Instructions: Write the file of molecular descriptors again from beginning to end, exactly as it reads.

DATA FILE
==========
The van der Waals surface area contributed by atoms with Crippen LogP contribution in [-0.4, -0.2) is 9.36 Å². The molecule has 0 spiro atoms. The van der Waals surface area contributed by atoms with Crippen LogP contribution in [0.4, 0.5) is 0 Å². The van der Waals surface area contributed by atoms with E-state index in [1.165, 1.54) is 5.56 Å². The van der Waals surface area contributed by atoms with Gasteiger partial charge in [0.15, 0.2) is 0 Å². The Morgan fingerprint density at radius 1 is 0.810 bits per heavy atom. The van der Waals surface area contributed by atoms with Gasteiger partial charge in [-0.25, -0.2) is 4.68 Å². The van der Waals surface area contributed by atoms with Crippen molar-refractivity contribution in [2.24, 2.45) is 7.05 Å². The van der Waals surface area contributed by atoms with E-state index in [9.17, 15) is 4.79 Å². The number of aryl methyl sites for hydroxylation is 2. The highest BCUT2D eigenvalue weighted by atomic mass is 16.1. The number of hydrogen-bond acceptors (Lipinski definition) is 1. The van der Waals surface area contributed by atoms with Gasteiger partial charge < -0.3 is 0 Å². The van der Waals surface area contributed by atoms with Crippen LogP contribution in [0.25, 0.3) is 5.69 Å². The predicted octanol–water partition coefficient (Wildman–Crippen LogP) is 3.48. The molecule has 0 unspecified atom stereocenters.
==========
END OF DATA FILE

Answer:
The van der Waals surface area contributed by atoms with Crippen LogP contribution in [-0.4, -0.2) is 9.36 Å². The molecule has 0 spiro atoms. The van der Waals surface area contributed by atoms with Crippen LogP contribution in [0.4, 0.5) is 0 Å². The van der Waals surface area contributed by atoms with E-state index in [1.165, 1.54) is 5.56 Å². The van der Waals surface area contributed by atoms with Gasteiger partial charge in [0.15, 0.2) is 0 Å². The Morgan fingerprint density at radius 1 is 0.810 bits per heavy atom. The van der Waals surface area contributed by atoms with Gasteiger partial charge in [-0.25, -0.2) is 4.68 Å². The van der Waals surface area contributed by atoms with Crippen molar-refractivity contribution in [2.24, 2.45) is 7.05 Å². The van der Waals surface area contributed by atoms with E-state index in [9.17, 15) is 4.79 Å². The number of aryl methyl sites for hydroxylation is 2. The highest BCUT2D eigenvalue weighted by atomic mass is 16.1. The number of hydrogen-bond acceptors (Lipinski definition) is 1. The van der Waals surface area contributed by atoms with Gasteiger partial charge < -0.3 is 0 Å². The van der Waals surface area contributed by atoms with Crippen LogP contribution in [0.25, 0.3) is 5.69 Å². The predicted octanol–water partition coefficient (Wildman–Crippen LogP) is 3.48. The molecule has 0 unspecified atom stereocenters.